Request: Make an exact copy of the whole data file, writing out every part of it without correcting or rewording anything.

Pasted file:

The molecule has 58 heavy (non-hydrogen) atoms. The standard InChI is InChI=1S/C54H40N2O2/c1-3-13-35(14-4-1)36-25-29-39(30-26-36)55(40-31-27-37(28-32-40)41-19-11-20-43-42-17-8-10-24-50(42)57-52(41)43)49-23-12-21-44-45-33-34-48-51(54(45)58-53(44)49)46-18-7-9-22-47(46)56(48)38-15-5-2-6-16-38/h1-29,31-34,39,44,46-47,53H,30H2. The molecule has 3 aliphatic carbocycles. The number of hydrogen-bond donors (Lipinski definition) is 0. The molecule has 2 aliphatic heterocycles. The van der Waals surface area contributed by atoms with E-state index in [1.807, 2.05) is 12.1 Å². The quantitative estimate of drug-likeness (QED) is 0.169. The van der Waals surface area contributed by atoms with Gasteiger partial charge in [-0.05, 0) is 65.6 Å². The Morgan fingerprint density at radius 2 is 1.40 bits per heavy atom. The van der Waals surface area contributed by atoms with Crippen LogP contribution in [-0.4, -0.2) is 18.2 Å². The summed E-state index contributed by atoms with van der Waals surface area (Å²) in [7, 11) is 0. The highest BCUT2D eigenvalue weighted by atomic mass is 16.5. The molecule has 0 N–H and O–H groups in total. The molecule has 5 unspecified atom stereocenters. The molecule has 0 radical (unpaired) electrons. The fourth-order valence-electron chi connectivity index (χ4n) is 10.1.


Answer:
The molecule has 58 heavy (non-hydrogen) atoms. The standard InChI is InChI=1S/C54H40N2O2/c1-3-13-35(14-4-1)36-25-29-39(30-26-36)55(40-31-27-37(28-32-40)41-19-11-20-43-42-17-8-10-24-50(42)57-52(41)43)49-23-12-21-44-45-33-34-48-51(54(45)58-53(44)49)46-18-7-9-22-47(46)56(48)38-15-5-2-6-16-38/h1-29,31-34,39,44,46-47,53H,30H2. The molecule has 3 aliphatic carbocycles. The number of hydrogen-bond donors (Lipinski definition) is 0. The molecule has 2 aliphatic heterocycles. The van der Waals surface area contributed by atoms with E-state index in [1.807, 2.05) is 12.1 Å². The quantitative estimate of drug-likeness (QED) is 0.169. The van der Waals surface area contributed by atoms with Gasteiger partial charge in [-0.05, 0) is 65.6 Å². The Morgan fingerprint density at radius 2 is 1.40 bits per heavy atom. The van der Waals surface area contributed by atoms with Crippen LogP contribution in [-0.4, -0.2) is 18.2 Å². The summed E-state index contributed by atoms with van der Waals surface area (Å²) in [7, 11) is 0. The highest BCUT2D eigenvalue weighted by atomic mass is 16.5. The molecule has 0 N–H and O–H groups in total. The molecule has 5 unspecified atom stereocenters. The molecule has 0 radical (unpaired) electrons. The fourth-order valence-electron chi connectivity index (χ4n) is 10.1.